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Publication numberUS20050125439 A1
Publication typeApplication
Application numberUS 11/037,604
Publication dateJun 9, 2005
Filing dateJan 18, 2005
Priority dateApr 30, 2001
Also published asUS6952732, US7788286, US20030009520
Publication number037604, 11037604, US 2005/0125439 A1, US 2005/125439 A1, US 20050125439 A1, US 20050125439A1, US 2005125439 A1, US 2005125439A1, US-A1-20050125439, US-A1-2005125439, US2005/0125439A1, US2005/125439A1, US20050125439 A1, US20050125439A1, US2005125439 A1, US2005125439A1
InventorsIllah Nourbakhsh, Ofer Matan, Jason Fama, Scott Veach, Edward Hamilton, Alex Fukunaga
Original AssigneeIllah Nourbakhsh, Ofer Matan, Jason Fama, Scott Veach, Edward Hamilton, Alex Fukunaga
Export CitationBiBTeX, EndNote, RefMan
External Links: USPTO, USPTO Assignment, Espacenet
Method and apparatus for multi-contact scheduling
US 20050125439 A1
Abstract
A method and apparatus for generating an agent schedule for a multi-contact center that has immediate queues and deferred queues. In one embodiment, a method includes scheduling software receiving a plurality of scheduling data from a user interface, and the scheduling software generating a plurality of scheduling constraints. The method further includes a search engine using the plurality of scheduling constraints to generate a plurality of potential schedules including first potential schedules for immediate queues, and second potential schedules for deferred queues. The method further includes performing a first analysis on the first potential schedules to generate first estimated service levels, and performing a second analysis on the second potential schedules to generate second estimated service levels, wherein the first estimated service levels and the second estimated service levels are expressed in interchangeable units.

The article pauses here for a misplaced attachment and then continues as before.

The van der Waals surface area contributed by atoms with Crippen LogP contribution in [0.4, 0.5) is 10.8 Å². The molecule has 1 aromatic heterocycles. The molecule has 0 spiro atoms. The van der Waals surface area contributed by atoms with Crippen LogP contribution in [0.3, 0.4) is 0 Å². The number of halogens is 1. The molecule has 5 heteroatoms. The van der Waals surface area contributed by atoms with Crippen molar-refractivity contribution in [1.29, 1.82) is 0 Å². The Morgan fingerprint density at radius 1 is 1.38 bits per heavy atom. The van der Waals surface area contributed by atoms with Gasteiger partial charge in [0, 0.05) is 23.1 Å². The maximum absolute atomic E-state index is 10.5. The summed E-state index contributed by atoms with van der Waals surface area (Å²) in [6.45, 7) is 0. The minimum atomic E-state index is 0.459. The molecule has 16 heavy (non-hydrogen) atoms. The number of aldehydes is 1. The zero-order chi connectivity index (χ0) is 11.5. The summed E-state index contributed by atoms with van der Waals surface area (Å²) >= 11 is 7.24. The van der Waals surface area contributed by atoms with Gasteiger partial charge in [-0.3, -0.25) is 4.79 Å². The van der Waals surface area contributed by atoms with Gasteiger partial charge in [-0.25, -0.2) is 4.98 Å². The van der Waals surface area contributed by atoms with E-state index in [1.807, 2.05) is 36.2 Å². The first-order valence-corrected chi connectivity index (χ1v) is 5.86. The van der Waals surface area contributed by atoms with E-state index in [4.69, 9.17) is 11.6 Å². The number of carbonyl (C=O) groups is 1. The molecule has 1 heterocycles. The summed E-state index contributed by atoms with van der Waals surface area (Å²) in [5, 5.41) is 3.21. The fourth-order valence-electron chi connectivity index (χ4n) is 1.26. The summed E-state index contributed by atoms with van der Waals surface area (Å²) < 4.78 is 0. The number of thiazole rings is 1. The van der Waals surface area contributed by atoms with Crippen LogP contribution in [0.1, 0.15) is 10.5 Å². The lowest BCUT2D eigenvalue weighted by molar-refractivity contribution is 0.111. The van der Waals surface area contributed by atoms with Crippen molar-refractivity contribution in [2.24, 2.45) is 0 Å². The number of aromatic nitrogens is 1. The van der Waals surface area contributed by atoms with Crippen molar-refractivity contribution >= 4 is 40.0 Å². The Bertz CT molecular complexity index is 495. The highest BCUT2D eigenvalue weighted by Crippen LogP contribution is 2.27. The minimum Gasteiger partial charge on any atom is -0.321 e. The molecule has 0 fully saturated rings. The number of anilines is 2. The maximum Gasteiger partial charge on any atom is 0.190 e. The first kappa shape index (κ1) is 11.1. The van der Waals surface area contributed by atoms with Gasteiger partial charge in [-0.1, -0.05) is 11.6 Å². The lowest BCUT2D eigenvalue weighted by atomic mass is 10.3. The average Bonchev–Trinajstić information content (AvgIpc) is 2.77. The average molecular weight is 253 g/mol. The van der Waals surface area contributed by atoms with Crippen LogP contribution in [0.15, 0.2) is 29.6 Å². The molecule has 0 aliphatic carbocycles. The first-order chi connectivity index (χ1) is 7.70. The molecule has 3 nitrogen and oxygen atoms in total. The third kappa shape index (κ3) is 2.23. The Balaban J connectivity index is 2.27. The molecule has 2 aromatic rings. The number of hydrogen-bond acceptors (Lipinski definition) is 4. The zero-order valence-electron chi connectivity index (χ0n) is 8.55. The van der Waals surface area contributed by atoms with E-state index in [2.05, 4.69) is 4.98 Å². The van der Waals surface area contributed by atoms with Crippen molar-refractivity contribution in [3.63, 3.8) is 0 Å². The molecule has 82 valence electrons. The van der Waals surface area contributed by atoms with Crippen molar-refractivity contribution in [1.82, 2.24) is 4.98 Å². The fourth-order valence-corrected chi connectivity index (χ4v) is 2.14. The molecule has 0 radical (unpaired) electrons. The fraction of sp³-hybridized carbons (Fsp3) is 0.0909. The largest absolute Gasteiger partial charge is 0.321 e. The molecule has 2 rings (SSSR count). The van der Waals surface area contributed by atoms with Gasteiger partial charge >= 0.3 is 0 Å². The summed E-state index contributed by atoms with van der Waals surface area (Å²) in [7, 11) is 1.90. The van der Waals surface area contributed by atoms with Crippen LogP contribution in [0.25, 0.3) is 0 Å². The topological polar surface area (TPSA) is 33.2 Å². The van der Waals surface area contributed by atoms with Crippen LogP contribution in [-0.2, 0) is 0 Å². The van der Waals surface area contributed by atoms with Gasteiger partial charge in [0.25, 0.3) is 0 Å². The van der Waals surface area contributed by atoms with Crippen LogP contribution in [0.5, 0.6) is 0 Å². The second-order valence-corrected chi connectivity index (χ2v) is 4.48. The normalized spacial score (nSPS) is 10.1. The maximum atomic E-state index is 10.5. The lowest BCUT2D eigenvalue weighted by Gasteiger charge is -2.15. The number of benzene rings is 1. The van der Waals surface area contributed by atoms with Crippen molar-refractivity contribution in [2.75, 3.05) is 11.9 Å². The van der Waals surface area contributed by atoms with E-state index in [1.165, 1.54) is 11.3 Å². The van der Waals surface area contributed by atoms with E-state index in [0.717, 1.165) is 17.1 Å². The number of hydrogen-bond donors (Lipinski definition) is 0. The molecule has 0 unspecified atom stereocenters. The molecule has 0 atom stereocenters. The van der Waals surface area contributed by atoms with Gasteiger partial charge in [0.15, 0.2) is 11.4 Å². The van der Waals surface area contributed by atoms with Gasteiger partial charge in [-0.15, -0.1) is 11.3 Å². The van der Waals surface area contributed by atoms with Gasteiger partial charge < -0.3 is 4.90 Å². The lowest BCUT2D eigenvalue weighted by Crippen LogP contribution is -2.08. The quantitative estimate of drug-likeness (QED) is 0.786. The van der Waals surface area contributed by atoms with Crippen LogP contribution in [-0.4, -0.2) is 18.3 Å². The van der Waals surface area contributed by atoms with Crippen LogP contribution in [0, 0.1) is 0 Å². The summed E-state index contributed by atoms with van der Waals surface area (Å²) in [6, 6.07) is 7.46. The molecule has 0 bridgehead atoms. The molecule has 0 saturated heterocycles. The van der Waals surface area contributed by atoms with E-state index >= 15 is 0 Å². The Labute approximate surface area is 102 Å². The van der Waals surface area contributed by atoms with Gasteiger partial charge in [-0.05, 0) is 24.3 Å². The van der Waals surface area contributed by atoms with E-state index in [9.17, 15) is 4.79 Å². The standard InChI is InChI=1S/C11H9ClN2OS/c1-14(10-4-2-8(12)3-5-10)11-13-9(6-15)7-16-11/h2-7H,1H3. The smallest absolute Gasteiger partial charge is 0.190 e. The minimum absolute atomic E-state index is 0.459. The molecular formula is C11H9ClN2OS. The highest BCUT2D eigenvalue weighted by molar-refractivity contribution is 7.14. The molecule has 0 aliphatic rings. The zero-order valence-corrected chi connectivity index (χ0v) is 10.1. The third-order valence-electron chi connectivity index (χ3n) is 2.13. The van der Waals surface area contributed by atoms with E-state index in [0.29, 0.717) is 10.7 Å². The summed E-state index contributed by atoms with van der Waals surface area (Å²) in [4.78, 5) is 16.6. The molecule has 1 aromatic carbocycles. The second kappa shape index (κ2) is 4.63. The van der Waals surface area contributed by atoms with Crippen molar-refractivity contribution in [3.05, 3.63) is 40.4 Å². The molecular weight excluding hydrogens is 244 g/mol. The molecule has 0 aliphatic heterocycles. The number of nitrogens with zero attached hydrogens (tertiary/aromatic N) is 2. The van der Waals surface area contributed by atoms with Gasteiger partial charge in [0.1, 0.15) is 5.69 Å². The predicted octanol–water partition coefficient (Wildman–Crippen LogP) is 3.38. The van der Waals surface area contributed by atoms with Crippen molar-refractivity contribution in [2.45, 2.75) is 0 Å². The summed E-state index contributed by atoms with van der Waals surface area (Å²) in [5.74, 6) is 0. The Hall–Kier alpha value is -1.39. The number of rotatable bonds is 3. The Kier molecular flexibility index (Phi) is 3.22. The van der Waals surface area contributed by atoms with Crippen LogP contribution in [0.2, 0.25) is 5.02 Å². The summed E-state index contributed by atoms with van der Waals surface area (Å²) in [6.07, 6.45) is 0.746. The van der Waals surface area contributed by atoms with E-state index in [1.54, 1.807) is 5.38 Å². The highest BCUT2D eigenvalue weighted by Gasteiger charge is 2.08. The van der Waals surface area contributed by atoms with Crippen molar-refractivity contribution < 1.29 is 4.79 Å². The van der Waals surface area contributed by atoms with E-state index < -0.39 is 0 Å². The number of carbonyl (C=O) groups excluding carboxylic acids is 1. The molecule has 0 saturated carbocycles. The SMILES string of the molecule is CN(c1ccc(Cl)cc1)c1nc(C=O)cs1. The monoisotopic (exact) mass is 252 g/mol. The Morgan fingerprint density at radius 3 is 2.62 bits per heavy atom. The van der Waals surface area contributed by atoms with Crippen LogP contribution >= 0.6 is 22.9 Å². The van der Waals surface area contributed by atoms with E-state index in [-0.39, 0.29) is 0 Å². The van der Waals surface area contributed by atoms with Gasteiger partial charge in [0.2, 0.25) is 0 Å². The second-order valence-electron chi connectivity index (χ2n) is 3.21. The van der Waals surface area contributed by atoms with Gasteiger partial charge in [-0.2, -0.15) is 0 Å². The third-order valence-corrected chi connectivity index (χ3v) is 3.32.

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Claims(3)
1-44. (canceled)
45. A method for generating a schedule for a multi-contact center, wherein the multi-contact center processes a plurality of contact queues, comprising immediate contact queues and deferred contact queues, the method comprising:
scheduling software receiving a plurality of scheduling data from a user interface, wherein the scheduling data includes data regarding immediate contact queues and deferred contact queues;
the scheduling software generating a plurality of scheduling constraints;
a search engine using the plurality of scheduling constraints to generate a plurality of potential schedules comprising at least one potential schedule for each of the plurality of contact queues.
46-54. (canceled)
Description
FIELD OF THE INVENTION

The invention is in the field of generating complex schedules in dynamic environments, such as multi-contact centers.

BACKGROUND

Generating schedules for employees is a complex problem for enterprises. Telephone call center scheduling is an example of a scheduling problem with a large number of variables. Variables include contact volume at a particular time of day, available staff, skills of various staff members, call type (e.g., new order call and customer service call), and number of call queues, where a queue may be assigned a particular call type. A basic goal of call center scheduling is to minimize the cost of operators, or agents, available to answer calls while maximizing service. Quality of service, or service level, can be quantified in various ways. One common metric for call service level is the percentage of incoming calls answered in a predetermined time, e.g. thirty seconds. The call center may receive calls of various types that are assigned to respective call queues.